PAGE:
Lobbyist Jack Abramoff
Former lobbyist Jack Abramoff, an almost larger-than-life figure
in Washington, D.C. circles, is at the center of a Justice Department
investigation into possible corruption by members of Congress
and their aides.
On Jan. 3, 2006, Abramoff pleaded guilty to charges of conspiracy,
mail fraud and tax evasion related to defrauding four Native American
tribes out of millions of dollars, and agreed to cooperate with
federal prosecutors. He admitted to providing numerous gifts,
including campaign contributions, free meals and a golf trip to
Scotland, to a congressman identified in press reports as Ohio
Republican Bob Ney.
According to Assistant Attorney General Alice Fisher, "Abramoff
had a congressman insert statements in the Congressional Record,
had a congressman endorse a wireless telephone contract for the
House of Representatives, had a congressman agree to seek passage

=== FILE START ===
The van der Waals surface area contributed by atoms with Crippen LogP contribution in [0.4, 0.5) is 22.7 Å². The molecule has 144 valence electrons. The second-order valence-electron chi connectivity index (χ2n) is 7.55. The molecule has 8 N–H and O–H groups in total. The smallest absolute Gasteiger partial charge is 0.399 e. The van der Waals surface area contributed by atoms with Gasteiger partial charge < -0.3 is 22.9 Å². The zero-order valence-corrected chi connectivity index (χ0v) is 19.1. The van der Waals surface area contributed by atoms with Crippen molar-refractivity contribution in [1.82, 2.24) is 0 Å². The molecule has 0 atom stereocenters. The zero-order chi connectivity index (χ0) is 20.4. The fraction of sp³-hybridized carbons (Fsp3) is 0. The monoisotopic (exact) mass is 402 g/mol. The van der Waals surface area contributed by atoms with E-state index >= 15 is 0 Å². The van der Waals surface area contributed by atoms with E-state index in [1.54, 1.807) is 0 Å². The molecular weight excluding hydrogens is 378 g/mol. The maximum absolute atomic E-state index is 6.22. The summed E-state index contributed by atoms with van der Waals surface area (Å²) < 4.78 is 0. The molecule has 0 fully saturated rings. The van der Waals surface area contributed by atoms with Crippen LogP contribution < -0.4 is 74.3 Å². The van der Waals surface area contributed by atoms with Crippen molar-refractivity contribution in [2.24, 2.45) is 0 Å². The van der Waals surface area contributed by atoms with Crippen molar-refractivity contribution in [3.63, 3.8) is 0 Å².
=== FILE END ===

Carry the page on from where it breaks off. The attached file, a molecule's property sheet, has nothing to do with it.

of legislation to help Abramoff's clients. Government officials
and government action are not for sale."
Abramoff's plea agreement spared him a maximum jail term of 30
years. Instead he faces up to 11 years in prison and must pay
$26.7 million in restitution, Fisher said.
"Words can never express my sorrow and profound regret,"
he told U.S. District Court Judge Ellen Segal Huvelle, quoted
CNN. "Nor can they express my sadness and regret for my conduct.
... I ask for forgiveness and redemption from (the) Almighty."
Abramoff was born in Atlantic City, N.J. on Feb. 28, 1958. He
graduated from Brandeis University in 1981 and the Georgetown
University Law Center. He chaired the College Republican National
Committee from 1981-85. He also was involved in anti-communist
efforts as a member of Citizens for America.
Abramoff had a stint as a movie producer in Hollywood, and was
president of Regency Entertainment Group from 1986-94.
He became a lobbyist for Greenberg Traurig in 2001 and remained
there until 2004.
Abramoff was closely associated with the K Street Project, initiated
by his reported friend and former House majority leader, Tom DeLay,
R-Texas. The program was designed to push corporations and trade
associations to hire more Republican lobbyists.